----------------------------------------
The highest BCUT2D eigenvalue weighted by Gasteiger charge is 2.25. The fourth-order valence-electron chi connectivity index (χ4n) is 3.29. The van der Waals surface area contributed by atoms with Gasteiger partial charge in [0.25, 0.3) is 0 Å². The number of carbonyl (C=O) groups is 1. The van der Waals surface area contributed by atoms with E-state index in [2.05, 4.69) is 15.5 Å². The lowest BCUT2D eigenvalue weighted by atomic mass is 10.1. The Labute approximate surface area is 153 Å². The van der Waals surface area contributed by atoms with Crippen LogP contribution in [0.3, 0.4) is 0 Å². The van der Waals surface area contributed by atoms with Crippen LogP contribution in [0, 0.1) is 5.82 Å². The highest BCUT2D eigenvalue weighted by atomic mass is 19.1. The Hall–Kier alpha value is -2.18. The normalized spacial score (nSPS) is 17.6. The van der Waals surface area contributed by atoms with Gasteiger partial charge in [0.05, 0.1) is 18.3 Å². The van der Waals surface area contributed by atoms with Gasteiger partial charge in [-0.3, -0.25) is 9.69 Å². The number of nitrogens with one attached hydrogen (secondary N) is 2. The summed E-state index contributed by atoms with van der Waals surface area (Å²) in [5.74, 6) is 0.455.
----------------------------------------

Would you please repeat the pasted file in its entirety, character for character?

The highest BCUT2D eigenvalue weighted by Gasteiger charge is 2.25. The fourth-order valence-electron chi connectivity index (χ4n) is 3.29. The van der Waals surface area contributed by atoms with Gasteiger partial charge in [0.25, 0.3) is 0 Å². The number of carbonyl (C=O) groups is 1. The van der Waals surface area contributed by atoms with E-state index in [2.05, 4.69) is 15.5 Å². The lowest BCUT2D eigenvalue weighted by atomic mass is 10.1. The Labute approximate surface area is 153 Å². The van der Waals surface area contributed by atoms with Crippen LogP contribution in [0.3, 0.4) is 0 Å². The van der Waals surface area contributed by atoms with Crippen LogP contribution in [0, 0.1) is 5.82 Å². The highest BCUT2D eigenvalue weighted by atomic mass is 19.1. The Hall–Kier alpha value is -2.18. The normalized spacial score (nSPS) is 17.6. The van der Waals surface area contributed by atoms with Gasteiger partial charge in [0.05, 0.1) is 18.3 Å². The van der Waals surface area contributed by atoms with Gasteiger partial charge in [-0.3, -0.25) is 9.69 Å². The number of nitrogens with one attached hydrogen (secondary N) is 2. The summed E-state index contributed by atoms with van der Waals surface area (Å²) in [5.74, 6) is 0.455.